“A simple analogy is that where lithium is a sprinter, we’re more like a marathon runner. When you want to effectively and efficiently shift energy for use over longer medium to longer term duration, that’s really where flow batteries have a unique value proposition,” Mr Harris said.
“You can continue to do that without any loss of capacity or performance over time. So you can go 100 per cent fully charged, get to zero, and then go back up again.
“Whereas lithium batteries have a reserve level and, if you go below that, you permanently damage the battery pretty quickly.”
Safety first is pretty attractive
But perhaps its biggest advantage for flow batteries is safety.
At its simplest, Redflow’s batteries work by flowing a non-combustible zinc bromide electrolyte solution between tanks, rather than adding an electrical current to a potentially flammable material like lithium.
While the battery is being charged, pumps push that electrolyte liquid through an electrode stack, which causes the zinc to be plated as a solid metal. To discharge the battery, the pumps are run again to dissolve the zinc back into the electrolyte solution.
“We don’t have a risk of thermal runaway and we don’t use any flammable materials. We have high tolerance for high ambient temperatures without the need for external cooling. So in Australian conditions, we don’t need active air or water cooling.
Making greener buildings child’s play
This combination of reliability, safety and scalability means Redflow batteries are particularly well suited for a range of commercial uses, including childcare and medical facilities.
For example, two state-of-the-art children and family centres in Melbourne’s outer eastern suburbs eliminated three-quarters of their energy costs during winter with insulation, solar panels and Redflow batteries.
Designed by K20 Architecture, the Knox Children and Family Centres at Wantirna South and Bayswater, opened in 2019, each have 100 kilowatts of photovoltaic solar panels and 18 Redflow batteries, storing as much as 180 kilowatt hours of energy at each site.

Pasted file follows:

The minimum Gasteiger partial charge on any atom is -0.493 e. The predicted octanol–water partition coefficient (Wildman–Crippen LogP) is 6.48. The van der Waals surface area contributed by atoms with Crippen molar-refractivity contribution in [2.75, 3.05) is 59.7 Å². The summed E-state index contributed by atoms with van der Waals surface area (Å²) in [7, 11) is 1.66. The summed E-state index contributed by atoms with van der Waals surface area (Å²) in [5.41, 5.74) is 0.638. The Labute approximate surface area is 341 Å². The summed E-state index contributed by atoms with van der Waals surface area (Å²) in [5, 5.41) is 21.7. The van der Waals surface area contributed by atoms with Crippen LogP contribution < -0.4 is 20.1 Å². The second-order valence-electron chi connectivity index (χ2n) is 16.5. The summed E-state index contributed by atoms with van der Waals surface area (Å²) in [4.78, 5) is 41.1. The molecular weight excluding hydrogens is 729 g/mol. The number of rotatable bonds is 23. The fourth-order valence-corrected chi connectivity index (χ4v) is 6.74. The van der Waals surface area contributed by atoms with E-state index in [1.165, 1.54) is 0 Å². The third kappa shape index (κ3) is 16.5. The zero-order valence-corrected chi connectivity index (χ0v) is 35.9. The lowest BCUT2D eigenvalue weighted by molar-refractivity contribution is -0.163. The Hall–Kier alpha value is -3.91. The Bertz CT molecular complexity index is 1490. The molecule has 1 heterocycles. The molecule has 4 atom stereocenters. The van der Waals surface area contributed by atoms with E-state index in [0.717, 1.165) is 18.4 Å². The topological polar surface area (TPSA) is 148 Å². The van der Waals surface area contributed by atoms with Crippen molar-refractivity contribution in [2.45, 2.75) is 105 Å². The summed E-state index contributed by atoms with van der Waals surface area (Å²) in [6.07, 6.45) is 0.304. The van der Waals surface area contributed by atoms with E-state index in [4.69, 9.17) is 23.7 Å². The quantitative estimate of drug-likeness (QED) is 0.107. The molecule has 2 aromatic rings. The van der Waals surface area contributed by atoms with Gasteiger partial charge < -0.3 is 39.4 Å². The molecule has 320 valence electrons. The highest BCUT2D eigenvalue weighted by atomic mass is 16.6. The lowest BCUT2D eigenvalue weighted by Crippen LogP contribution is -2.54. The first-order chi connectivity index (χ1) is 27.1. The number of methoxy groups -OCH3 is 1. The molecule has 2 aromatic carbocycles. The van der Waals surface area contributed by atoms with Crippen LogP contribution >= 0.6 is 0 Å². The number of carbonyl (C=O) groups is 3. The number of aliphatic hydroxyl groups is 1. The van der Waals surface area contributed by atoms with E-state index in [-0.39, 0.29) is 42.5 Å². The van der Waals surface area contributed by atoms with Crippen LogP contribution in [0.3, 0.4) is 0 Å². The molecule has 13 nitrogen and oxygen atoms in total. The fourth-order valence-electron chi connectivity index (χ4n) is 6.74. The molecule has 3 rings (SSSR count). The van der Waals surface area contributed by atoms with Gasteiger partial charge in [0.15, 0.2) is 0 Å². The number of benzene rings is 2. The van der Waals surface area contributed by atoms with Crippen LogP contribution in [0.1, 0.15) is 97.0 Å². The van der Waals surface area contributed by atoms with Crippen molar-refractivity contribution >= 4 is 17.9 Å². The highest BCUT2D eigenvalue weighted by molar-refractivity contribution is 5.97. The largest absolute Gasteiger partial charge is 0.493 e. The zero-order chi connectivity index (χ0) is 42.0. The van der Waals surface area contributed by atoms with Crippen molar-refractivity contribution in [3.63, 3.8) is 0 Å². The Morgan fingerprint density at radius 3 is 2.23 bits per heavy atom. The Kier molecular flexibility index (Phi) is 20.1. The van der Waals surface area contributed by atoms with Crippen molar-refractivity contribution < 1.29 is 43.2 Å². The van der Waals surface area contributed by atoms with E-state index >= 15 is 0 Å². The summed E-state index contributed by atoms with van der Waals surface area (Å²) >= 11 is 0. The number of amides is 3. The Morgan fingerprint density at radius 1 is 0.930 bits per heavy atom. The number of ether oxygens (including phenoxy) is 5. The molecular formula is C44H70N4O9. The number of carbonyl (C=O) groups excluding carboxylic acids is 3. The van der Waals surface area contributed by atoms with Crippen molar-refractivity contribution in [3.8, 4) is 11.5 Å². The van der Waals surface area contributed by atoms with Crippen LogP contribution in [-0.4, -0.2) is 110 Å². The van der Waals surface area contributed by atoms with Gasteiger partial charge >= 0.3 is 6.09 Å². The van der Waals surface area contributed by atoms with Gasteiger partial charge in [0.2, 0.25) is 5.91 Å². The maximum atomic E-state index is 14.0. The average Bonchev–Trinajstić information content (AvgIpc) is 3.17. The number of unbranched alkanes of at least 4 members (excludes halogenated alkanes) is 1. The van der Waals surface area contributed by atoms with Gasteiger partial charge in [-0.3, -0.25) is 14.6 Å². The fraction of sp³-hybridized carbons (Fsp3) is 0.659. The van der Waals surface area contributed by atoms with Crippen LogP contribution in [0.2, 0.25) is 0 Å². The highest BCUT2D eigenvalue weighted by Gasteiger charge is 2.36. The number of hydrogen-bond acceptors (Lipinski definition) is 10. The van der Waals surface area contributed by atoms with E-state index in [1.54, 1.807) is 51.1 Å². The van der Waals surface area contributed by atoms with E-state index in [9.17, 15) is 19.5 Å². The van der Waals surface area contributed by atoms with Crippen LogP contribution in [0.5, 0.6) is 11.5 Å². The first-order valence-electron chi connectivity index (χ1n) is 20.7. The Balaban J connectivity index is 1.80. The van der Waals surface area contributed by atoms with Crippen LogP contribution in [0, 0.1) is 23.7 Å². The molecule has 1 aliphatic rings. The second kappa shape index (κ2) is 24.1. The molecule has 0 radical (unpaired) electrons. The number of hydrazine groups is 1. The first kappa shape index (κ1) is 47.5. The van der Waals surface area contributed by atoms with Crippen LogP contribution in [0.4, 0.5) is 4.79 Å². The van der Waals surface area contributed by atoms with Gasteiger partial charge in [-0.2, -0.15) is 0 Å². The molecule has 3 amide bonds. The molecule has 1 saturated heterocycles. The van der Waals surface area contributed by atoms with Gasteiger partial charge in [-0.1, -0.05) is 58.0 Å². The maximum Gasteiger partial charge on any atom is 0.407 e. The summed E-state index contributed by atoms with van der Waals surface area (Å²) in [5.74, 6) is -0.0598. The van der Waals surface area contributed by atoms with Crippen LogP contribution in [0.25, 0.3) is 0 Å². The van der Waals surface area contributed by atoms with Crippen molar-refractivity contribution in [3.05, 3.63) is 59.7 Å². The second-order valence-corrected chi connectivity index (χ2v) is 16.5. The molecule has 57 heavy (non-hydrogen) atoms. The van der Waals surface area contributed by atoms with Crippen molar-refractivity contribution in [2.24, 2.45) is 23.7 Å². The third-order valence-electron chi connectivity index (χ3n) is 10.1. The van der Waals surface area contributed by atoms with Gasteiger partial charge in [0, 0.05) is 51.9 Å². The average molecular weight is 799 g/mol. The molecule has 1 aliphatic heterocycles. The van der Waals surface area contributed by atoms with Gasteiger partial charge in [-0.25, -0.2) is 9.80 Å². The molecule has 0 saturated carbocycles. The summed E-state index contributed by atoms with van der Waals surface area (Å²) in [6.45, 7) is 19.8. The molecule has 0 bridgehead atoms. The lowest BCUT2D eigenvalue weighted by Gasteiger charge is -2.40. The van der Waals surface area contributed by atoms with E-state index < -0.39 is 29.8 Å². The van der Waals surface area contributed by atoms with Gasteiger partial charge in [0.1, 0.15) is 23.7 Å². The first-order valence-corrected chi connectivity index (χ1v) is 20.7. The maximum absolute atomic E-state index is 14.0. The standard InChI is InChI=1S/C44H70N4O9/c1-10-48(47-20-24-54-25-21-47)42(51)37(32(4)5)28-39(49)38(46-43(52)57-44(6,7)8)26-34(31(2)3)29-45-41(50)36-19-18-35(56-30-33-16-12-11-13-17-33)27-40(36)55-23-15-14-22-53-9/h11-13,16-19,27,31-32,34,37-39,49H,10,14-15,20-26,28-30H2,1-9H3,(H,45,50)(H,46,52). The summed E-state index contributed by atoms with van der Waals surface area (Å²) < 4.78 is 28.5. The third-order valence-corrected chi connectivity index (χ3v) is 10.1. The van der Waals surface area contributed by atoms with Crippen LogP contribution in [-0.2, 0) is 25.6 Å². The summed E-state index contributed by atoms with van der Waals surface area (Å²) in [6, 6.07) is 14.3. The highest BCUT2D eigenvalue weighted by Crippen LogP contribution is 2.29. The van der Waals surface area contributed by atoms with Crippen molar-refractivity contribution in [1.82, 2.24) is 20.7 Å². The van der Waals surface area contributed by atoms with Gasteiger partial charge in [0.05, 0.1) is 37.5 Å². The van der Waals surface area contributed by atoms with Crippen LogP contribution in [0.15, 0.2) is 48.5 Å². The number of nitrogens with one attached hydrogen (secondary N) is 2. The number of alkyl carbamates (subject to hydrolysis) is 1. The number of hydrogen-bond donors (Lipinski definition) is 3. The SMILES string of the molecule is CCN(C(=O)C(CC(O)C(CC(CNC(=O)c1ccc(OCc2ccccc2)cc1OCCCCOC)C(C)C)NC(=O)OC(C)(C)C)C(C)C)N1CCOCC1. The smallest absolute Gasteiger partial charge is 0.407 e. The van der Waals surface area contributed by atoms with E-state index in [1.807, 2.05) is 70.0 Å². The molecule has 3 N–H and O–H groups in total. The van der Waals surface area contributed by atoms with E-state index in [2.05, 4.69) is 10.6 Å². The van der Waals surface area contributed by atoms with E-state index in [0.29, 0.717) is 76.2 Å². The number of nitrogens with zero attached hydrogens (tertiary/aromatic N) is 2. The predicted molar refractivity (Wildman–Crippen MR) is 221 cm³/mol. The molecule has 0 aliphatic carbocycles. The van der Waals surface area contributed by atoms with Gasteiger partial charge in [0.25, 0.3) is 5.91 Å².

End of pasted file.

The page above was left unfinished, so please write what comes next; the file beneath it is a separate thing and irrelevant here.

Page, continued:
“The latest stats that we had is that those renewable energy deployments eliminated about three quarters of their energy costs during winter,” Mr Harris said. As a result, the Knox City Council saves around $220,000-$240,000 per year on its energy bills across both centres.
Meanwhile, during a recent grid blackout, Redflow batteries were able to keep vital Covid vaccines refrigerated at a medical clinic in the Melbourne suburb of Doncaster East.
“All around this medical centre, there were a lot of Covid vaccines that were wasted, whereas our batteries were able to sustain energy to that medical centre and save those Covid vaccines.”
High-voltage global growth
While Redflow’s international growth is being led by large grid-scale deployments, the company’s technology continues to spark the interest of the sustainable building sector at home and abroad.
“In New York at the moment, we’re speaking to big property companies that are committed to a energy storage solution, but are not really keen to put lithium into their buildings,” Mr Harris said.
“When they’ve come across our technology they’re very interested, so we think there’s lots of opportunity for us in the building industry and deployment into large buildings as well.”